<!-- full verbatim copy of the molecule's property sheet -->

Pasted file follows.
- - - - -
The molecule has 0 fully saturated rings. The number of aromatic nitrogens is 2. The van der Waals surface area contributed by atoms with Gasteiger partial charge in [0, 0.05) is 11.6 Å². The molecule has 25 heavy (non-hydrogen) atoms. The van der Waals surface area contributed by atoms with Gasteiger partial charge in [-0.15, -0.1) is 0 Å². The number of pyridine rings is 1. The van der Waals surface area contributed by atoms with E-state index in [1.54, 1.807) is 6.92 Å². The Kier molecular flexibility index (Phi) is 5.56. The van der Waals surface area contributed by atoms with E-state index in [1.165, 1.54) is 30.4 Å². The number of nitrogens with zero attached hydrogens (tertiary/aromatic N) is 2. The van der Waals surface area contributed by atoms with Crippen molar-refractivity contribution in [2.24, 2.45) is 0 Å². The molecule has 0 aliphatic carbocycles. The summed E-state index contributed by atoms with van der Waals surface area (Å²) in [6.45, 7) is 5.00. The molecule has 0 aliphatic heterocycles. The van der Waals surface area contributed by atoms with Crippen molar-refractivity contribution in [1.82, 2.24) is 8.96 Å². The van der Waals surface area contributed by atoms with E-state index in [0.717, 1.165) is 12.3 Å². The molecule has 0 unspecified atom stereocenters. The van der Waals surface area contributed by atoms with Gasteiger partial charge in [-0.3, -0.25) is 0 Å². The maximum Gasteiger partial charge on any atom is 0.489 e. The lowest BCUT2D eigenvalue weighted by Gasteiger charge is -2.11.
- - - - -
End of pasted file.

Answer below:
The molecule has 0 fully saturated rings. The number of aromatic nitrogens is 2. The van der Waals surface area contributed by atoms with Gasteiger partial charge in [0, 0.05) is 11.6 Å². The molecule has 25 heavy (non-hydrogen) atoms. The van der Waals surface area contributed by atoms with Gasteiger partial charge in [-0.15, -0.1) is 0 Å². The number of pyridine rings is 1. The van der Waals surface area contributed by atoms with E-state index in [1.54, 1.807) is 6.92 Å². The Kier molecular flexibility index (Phi) is 5.56. The van der Waals surface area contributed by atoms with E-state index in [1.165, 1.54) is 30.4 Å². The number of nitrogens with zero attached hydrogens (tertiary/aromatic N) is 2. The van der Waals surface area contributed by atoms with Crippen molar-refractivity contribution in [2.24, 2.45) is 0 Å². The molecule has 0 aliphatic carbocycles. The summed E-state index contributed by atoms with van der Waals surface area (Å²) in [6.45, 7) is 5.00. The molecule has 0 aliphatic heterocycles. The van der Waals surface area contributed by atoms with Crippen molar-refractivity contribution in [1.82, 2.24) is 8.96 Å². The van der Waals surface area contributed by atoms with E-state index in [0.717, 1.165) is 12.3 Å². The molecule has 0 unspecified atom stereocenters. The van der Waals surface area contributed by atoms with Gasteiger partial charge in [-0.3, -0.25) is 0 Å². The maximum Gasteiger partial charge on any atom is 0.489 e. The lowest BCUT2D eigenvalue weighted by Gasteiger charge is -2.11.